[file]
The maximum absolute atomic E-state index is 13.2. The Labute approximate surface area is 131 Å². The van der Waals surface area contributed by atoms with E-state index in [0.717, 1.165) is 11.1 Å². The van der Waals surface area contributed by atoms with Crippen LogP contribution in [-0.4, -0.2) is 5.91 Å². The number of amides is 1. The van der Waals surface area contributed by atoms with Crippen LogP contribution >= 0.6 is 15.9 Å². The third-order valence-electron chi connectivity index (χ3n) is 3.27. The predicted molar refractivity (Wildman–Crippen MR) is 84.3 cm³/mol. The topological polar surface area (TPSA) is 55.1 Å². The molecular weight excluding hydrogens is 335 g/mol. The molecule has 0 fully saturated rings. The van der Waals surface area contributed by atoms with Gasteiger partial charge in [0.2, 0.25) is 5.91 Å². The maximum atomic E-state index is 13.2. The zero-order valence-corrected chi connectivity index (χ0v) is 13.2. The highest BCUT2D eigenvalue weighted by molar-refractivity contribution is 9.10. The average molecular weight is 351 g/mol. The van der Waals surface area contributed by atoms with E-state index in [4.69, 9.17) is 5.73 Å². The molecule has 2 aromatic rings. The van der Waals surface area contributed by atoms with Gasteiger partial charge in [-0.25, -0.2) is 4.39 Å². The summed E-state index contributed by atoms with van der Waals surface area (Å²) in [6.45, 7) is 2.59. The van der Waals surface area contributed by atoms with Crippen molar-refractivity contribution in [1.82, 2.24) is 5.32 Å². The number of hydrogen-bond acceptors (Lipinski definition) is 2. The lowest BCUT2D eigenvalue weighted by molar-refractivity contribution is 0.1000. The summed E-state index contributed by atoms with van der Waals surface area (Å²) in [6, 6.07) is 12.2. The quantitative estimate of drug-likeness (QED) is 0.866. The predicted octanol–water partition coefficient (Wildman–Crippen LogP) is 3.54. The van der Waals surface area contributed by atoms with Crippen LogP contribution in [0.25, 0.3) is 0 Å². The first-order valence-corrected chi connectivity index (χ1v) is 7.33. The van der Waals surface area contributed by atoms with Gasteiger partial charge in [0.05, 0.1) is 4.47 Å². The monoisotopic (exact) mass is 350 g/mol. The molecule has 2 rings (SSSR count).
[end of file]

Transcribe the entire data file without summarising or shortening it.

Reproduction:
The maximum absolute atomic E-state index is 13.2. The Labute approximate surface area is 131 Å². The van der Waals surface area contributed by atoms with E-state index in [0.717, 1.165) is 11.1 Å². The van der Waals surface area contributed by atoms with Crippen LogP contribution in [-0.4, -0.2) is 5.91 Å². The number of amides is 1. The van der Waals surface area contributed by atoms with Crippen LogP contribution >= 0.6 is 15.9 Å². The third-order valence-electron chi connectivity index (χ3n) is 3.27. The predicted molar refractivity (Wildman–Crippen MR) is 84.3 cm³/mol. The topological polar surface area (TPSA) is 55.1 Å². The molecular weight excluding hydrogens is 335 g/mol. The molecule has 0 fully saturated rings. The van der Waals surface area contributed by atoms with Gasteiger partial charge in [0.2, 0.25) is 5.91 Å². The maximum atomic E-state index is 13.2. The zero-order valence-corrected chi connectivity index (χ0v) is 13.2. The highest BCUT2D eigenvalue weighted by molar-refractivity contribution is 9.10. The average molecular weight is 351 g/mol. The van der Waals surface area contributed by atoms with E-state index in [4.69, 9.17) is 5.73 Å². The molecule has 2 aromatic rings. The van der Waals surface area contributed by atoms with Gasteiger partial charge in [-0.25, -0.2) is 4.39 Å². The summed E-state index contributed by atoms with van der Waals surface area (Å²) in [6.45, 7) is 2.59. The van der Waals surface area contributed by atoms with Crippen molar-refractivity contribution in [1.82, 2.24) is 5.32 Å². The number of hydrogen-bond acceptors (Lipinski definition) is 2. The lowest BCUT2D eigenvalue weighted by molar-refractivity contribution is 0.1000. The summed E-state index contributed by atoms with van der Waals surface area (Å²) in [6, 6.07) is 12.2. The quantitative estimate of drug-likeness (QED) is 0.866. The predicted octanol–water partition coefficient (Wildman–Crippen LogP) is 3.54. The van der Waals surface area contributed by atoms with Crippen LogP contribution in [0.25, 0.3) is 0 Å². The first-order valence-corrected chi connectivity index (χ1v) is 7.33. The van der Waals surface area contributed by atoms with Gasteiger partial charge in [0.05, 0.1) is 4.47 Å². The monoisotopic (exact) mass is 350 g/mol. The molecule has 2 rings (SSSR count).